2. A PostgreSQL database contains the location of those media files and their metadata. This means you can search for and select a set of media files according to the specific metadata that you require, or use a 'smart block' to select the files for you. The database also contains details of remote input streams.
3. There is a Liquidsoap stream generator on the server which can take individual media files, playlists, smart blocks and remote input streams, and assemble them into a continuous output stream. This stream can be sent to a sound card (e.g. for a broadcast mixer, on the way to an FM or DAB transmitter) or to a streaming server for IP network distribution, such as LAN, local WiFi or the Internet. You can stream to a sound card and to IP networks with the same server, if you wish.
4. Icecast (http://www.icecast.org/) is the default streaming server, and there is also support for SHOUTcast (http://www.shoutcast.com), but in theory you could stream from Liquidsoap to any online service. If a suitable software interface is not available for your streaming service of choice, you can send audio from Liquidsoap to a separate encoding or streaming machine via a sound card.
5. Airtime manages all of these components, and provides an easy, multi-user web interface to the system. It enables your station staff to:
a) upload media files to the storage server via the Add Media page
b) automatically import file metadata into the PostgreSQL database
c) search for and download media files, and edit the metadata of individual files, if required, on the Library page
d) create and edit playlists of media files or create smart blocks of content based on metadata, and audition them. (Playlists and smart blocks are also saved in the database)
e) schedule broadcast shows (which can contain playlists, smart blocks, pre-recorded complete shows, remote input streams, or be live) for specific dates and times on the Calendar page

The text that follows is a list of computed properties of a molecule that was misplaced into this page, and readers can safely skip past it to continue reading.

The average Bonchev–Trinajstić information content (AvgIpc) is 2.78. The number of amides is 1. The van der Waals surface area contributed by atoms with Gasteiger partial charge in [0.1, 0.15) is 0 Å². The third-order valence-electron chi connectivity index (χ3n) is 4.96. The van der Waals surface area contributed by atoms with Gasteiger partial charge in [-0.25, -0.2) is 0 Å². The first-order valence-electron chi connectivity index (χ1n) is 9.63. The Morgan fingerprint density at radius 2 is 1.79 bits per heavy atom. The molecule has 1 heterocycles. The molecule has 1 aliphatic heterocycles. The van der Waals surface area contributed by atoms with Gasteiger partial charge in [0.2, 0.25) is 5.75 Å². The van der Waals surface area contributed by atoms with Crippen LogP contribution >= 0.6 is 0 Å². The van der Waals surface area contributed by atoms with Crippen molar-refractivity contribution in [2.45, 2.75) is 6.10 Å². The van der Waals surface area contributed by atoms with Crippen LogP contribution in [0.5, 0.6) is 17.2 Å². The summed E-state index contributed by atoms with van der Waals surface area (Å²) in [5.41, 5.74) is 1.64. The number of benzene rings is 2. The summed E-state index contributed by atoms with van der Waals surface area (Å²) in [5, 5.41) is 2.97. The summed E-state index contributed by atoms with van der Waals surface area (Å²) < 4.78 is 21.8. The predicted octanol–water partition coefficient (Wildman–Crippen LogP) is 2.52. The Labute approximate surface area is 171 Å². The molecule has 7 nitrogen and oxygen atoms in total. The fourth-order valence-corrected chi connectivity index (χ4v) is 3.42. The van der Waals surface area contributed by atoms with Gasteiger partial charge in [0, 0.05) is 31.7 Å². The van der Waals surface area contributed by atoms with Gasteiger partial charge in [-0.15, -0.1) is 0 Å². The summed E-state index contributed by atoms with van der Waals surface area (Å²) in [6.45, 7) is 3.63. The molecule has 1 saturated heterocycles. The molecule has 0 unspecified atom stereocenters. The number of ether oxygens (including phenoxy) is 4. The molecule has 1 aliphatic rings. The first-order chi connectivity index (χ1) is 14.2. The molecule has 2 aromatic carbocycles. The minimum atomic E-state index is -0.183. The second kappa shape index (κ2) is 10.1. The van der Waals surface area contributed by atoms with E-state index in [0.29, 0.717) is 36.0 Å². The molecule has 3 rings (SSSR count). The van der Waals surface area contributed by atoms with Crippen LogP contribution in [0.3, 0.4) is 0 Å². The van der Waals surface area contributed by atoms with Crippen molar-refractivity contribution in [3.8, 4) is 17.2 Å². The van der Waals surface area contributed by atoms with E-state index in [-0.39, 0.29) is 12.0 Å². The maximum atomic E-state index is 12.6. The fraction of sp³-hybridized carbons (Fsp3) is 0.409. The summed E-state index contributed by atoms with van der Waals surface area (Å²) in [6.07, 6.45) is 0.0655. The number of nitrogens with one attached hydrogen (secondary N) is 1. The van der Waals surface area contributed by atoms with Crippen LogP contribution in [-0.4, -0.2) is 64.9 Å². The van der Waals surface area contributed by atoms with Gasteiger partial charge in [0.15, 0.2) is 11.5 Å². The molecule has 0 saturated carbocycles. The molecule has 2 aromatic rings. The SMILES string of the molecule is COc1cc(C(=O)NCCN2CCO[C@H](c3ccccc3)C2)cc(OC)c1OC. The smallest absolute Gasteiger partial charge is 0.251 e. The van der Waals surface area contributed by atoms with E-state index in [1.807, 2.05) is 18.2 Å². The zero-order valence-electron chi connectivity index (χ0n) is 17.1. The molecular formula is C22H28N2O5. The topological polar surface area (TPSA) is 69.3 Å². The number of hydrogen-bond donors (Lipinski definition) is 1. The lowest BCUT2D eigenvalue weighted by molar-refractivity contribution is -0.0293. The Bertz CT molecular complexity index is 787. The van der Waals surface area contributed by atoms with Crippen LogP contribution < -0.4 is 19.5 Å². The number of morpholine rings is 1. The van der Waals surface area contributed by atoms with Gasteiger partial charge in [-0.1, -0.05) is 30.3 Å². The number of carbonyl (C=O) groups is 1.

f) automatically record live shows at specific times and dates (in 256 kbps Ogg Vorbis format) from the sound card input with Ecasound, upload them to the storage server and import them into the database
g) manage presenter and other staff access to the broadcast schedule calendar, and their contact details, via the Manage Users page
h) see what is about to be played by Liquidsoap on the Now Playing page, with support for last-minute changes to the content
i) upload media files from Airtime to a third-party hosting service, such as SoundCloud
j) audition available output streams from the server using the Listen button
k) check the status and resource usage of system components on the Status page.
Combining Airtime, the Liquidsoap stream generator, the PostgreSQL database and file storage, you can supply a broadcast station with all the functionality needed for automation.
In the diagram below, the media files are stored on a server which also includes a PostgreSQL database, accessible through the local network. Liquidsoap outputs streams to both the transmitter and a streaming media server. The machine running Airtime is behind a firewall because it is connected both to the local network, and to the Internet for remote access. This enables Airtime to offer password-protected access to the media library and scheduling from both inside and outside the studio building.